Millennial- to annual-scale Holocene climate change in the Alaskan Arctic and tropical Andes inferred from physical sedimentology and geochemical indicators preserved in finely laminated alpine lake sediment archives
University of Pittsburg, Pittsburg
High-resolution sediment archives from small alpine lakes in the Alaskan Arctic and tropical Andes were used to investigate Holocene climate change in these climatically sensitive and important regions. Varved minerogenic sediments from glacial-fed Blue Lake, Brooks Range Alaska (1275 m asl), were used to derive a proxy temperature record between AD 730-2005. Cool temperatures characterize the late Holocene (last millennial average, or LMA = 4.2â”¬â–‘C) with 20 th century warming anomalous within the context of the last 1275 years (0.8â”¬â–‘C above LMA). However, temperatures between AD 1350-1450 and AD 1500-1620 approached modern values (0.4 and 0.3â”¬â–‘C above LMA, respectively). Prolonged cooling at Blue Lake occurred from AD 1620-1880, during the Little Ice Age (LIA). LIA cooling and 20 th century warming correspond to radiative minima and maxima, respectively. However, the relationship between radiative forcing and temperature is not consistent through the record, suggesting that other factors contributed to temperature variability in this region. In the tropics, South American summer monsoon (SASM) variability during the last 2300 years was reconstructed from oxygen isotope ratios of authigenic carbonate (â•¬â”¤ 18 Ocal ) preserved in varved sediments from Laguna Pumacocha (4300 m asl), Peru. High â•¬â”¤18 O cal values and reduced variability during the Medieval Climate Anomaly (MCA; AD 920-1050) suggest that the SASM and El Niâ”œâ–’o-Southern Oscillation (ENSO) were weak due to reduced easterly tropospheric flow and cooling within the eastern tropical Pacific (ETP). Low â•¬â”¤ 18 Ocal from during the LIA (AD 1415-1820) and enhanced variability from AD 1415-1770 suggest that the SASM and ENSO were strong as a result of enhanced easterly tropospheric flow and warm, but variable, sea surface temperatures in the ETP, respectively. These ocean-atmosphere responses reflect the tropical Pacific's response to radiative forcing described by the ocean dynamical thermostat model (Clement et al. 1996). Long-term â•¬â”¤ 18 O cal trends at Pumacocha suggest that the SASM was weak during the early Holocene and then strengthened through the Holocene as Southern Hemisphere insolation increased. This confirms the importance of orbital controls on SASM dynamics. However, the Andean SASM strengthened to a greater extent than the SASM over the Amazon basin, indicating that these regions respond differently to similar forcing mechanisms.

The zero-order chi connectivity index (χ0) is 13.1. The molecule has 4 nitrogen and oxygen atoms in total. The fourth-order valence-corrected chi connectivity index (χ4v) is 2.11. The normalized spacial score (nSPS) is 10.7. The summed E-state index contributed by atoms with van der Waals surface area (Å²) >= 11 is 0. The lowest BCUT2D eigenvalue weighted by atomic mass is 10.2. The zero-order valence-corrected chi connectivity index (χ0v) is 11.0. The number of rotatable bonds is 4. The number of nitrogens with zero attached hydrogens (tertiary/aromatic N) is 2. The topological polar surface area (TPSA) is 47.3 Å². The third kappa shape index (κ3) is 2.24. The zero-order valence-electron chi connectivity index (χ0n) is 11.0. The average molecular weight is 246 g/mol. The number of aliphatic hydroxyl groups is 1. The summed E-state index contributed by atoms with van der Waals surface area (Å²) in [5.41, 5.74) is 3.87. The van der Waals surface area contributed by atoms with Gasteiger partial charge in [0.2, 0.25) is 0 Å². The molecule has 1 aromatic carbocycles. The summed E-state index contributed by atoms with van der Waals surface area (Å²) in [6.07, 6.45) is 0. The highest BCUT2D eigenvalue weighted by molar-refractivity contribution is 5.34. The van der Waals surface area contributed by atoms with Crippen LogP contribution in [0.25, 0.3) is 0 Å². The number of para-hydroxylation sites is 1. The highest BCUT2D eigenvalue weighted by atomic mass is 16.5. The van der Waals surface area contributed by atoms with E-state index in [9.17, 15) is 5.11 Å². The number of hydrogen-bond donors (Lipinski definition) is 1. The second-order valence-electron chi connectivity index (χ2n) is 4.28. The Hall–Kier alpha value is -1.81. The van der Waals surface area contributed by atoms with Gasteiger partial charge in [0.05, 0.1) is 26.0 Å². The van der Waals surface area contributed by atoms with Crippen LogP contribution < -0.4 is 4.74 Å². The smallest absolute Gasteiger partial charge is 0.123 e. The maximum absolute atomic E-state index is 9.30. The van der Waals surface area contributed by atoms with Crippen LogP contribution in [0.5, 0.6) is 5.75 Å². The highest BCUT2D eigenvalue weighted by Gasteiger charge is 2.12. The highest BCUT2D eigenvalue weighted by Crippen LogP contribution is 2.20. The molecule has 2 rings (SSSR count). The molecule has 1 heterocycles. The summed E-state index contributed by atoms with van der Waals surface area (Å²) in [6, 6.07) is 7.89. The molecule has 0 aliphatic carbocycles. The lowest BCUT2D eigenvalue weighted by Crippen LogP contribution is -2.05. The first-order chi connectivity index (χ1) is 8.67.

Ph. D. dissertation
Minerals Data and Information Rescue in Alaska (MDIRA)